An Analysis of Bohuslav Martinů’s Sonata No. 1 for Viola and Piano




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Bohuslav Martinů (1890–1959) was one of the leading Czech violinists and composers in the twentieth century. His music includes opera, chamber music, solo piano, orchestral work, ballet, and choral music. He drew his inspirations from Czech folk songs, jazz, Stravinsky, Roussel, and Renaissance polyphony. This paper begins with a discussion of Martinů’s life and compositional style during his late period, when he was in the United States and Europe. Martinů spent much of his time traveling and attempting to resettle after the turmoil of WWII. Much of that travel left his life ungrounded and unpredictable. Through all the struggle, he always longed to be back in his home town. The historical account is followed by an analysis of his Sonata No. 1 for Viola and Piano. The analysis will discuss the form, harmony, melody, rhythmic characteristics, and folk elements of this sonata. As a neoclassicist, Martinů channeled his musical voice through the conventions and structures derived from the Classical period. Although many of the forms maintain the shape of their traditional conception, Martinů imbues them with his own voice and meaning. The goal of this study is to better understand the musical style of this sonata as a whole. The style of this sonata is in contrast to the general stylistic trend of European modernists towards atonalism.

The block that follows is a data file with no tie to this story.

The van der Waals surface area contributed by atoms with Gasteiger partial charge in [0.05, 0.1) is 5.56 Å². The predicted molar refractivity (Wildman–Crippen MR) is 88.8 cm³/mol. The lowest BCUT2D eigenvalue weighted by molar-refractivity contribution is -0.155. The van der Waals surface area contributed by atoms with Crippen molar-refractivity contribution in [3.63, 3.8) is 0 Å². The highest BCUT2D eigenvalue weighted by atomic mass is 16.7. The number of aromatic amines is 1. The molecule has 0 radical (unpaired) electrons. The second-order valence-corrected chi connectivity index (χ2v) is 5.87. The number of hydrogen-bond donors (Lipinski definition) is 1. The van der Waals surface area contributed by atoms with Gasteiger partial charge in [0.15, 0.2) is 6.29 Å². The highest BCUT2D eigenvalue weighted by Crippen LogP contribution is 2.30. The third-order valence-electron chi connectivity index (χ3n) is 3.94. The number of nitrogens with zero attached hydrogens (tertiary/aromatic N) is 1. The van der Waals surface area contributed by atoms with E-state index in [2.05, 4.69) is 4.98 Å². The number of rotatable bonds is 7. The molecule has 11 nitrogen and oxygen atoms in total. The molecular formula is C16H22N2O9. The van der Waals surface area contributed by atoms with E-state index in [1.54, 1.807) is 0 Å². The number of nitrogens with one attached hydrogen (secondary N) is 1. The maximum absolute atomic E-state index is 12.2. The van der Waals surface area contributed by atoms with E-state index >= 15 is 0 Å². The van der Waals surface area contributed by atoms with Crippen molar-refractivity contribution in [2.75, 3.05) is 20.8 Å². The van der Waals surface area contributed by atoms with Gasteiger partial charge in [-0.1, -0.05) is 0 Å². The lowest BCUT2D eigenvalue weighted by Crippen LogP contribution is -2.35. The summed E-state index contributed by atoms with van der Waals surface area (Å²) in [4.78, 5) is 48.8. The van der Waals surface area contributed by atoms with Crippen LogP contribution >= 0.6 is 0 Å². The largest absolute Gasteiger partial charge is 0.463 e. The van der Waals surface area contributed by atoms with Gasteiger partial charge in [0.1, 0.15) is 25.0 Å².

Music, Viola